How to secure iCloud to minimize ransomware threats on your Apple devices
Ransomware attacks have left many Apple users locked out of their iOS devices and Mac computers due to a recent spate of them. Some users wondered if Apple had been hacked by the nature of these attacks. It does not seem like Apple has been hacked. Unfortunately, hackers managed to steal login credentials from some users.
Hackers are targeting users by logging in to their iCloud accounts, activating the “Find My iPhone” function, and causing them to be hacked. This feature locks down the iOS or Mac device until the user enters a six-digit password. The attackers will hold on to the six-digit code and demand that users pay Bitcoin ransom to gain access to their devices.
Find My iPhone is designed to assist users in finding and securing lost devices. It will still lock even if the user resets or reformats their device.
To protect themselves, there are several strategies users can use. These are some precautions you can take right away.
- Change your password to iCloud: The root cause of this ransomware problem is leaked or stolen credentials to iCloud. Although it’s not clear from where these credentials came from, it is obvious that the vulnerability is there. You can prevent any attack by changing your iCloud password, preferably to something that you have not used on any other device or website.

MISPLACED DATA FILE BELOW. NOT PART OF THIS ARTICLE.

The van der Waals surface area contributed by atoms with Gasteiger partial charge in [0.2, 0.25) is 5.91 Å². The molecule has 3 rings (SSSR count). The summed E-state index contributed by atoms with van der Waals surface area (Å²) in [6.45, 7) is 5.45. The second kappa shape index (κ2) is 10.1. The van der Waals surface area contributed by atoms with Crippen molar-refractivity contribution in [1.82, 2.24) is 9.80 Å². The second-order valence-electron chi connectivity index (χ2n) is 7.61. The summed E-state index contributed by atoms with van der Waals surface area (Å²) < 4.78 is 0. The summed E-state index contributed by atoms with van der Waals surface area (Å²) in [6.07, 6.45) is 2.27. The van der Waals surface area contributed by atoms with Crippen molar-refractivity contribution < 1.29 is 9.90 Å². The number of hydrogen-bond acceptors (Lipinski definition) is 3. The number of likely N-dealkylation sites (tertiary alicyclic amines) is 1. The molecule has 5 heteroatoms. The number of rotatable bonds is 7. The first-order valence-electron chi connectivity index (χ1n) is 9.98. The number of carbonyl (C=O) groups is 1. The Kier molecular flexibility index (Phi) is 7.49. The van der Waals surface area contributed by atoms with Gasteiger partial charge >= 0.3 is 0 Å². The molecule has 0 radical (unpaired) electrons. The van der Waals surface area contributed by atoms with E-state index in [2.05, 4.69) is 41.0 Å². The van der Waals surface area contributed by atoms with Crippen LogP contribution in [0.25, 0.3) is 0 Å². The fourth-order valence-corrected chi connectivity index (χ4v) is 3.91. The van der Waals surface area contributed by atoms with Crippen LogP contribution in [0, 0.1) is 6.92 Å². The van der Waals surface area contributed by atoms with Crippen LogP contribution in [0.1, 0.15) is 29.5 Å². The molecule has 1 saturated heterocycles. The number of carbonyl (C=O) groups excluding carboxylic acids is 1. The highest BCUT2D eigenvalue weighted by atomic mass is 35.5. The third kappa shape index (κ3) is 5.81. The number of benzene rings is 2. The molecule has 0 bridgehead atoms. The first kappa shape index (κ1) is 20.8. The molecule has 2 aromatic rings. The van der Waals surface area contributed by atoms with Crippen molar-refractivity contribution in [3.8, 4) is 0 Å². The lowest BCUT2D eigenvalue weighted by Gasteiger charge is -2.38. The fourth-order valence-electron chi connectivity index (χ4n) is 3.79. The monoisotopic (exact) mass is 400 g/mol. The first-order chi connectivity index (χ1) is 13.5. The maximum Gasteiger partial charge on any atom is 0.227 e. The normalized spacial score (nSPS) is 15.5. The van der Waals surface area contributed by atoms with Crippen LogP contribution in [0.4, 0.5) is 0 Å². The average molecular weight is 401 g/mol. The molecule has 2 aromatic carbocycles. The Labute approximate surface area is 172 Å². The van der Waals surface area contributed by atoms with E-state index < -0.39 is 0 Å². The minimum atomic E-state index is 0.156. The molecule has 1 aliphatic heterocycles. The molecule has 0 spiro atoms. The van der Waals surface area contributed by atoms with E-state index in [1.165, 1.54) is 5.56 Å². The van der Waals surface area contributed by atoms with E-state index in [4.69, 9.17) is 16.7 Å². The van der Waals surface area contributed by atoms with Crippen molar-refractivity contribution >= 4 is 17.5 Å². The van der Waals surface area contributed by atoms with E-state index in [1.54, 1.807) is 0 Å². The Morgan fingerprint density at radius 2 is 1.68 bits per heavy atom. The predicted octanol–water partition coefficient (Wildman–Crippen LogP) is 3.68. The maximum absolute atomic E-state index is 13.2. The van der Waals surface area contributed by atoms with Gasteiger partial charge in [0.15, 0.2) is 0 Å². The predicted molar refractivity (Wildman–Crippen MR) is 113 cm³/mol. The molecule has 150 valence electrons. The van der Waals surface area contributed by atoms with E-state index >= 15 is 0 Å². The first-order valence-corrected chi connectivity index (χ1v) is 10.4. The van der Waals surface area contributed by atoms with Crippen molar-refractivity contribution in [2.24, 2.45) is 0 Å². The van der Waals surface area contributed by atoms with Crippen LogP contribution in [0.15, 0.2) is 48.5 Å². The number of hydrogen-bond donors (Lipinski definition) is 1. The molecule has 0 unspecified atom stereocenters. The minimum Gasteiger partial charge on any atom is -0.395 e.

- Disable Find My iPhone: This step may seem like a drastic option. It is possible to protect your device by turning it off, as Find My iPhone is the method hackers use to lock users’ phones. This strategy may be useful as a temporary measure since we don’t know how hackers gained access to user information. You should know that turning off Find My iPhone means you’re giving up the protection you might need in case you lose your iOS or Mac device. If your device is lost or stolen, you won’t have the ability to track, lock or wipe it.
- Enable two-factor authentication: Two-factor authentication can prevent attackers from messing around with your settings, as long as they don’t have an Apple device in their hands. Apple will send a code to trusted devices each time you attempt to modify iCloud settings. This step will provide an alert system that lets you know if someone has accessed your account. It might even prevent attackers from activating the Find My iPhone Lock feature.
Although ransomware is a bad situation, this one seems to be contained. You, your devices, and data will be safe if you follow the steps.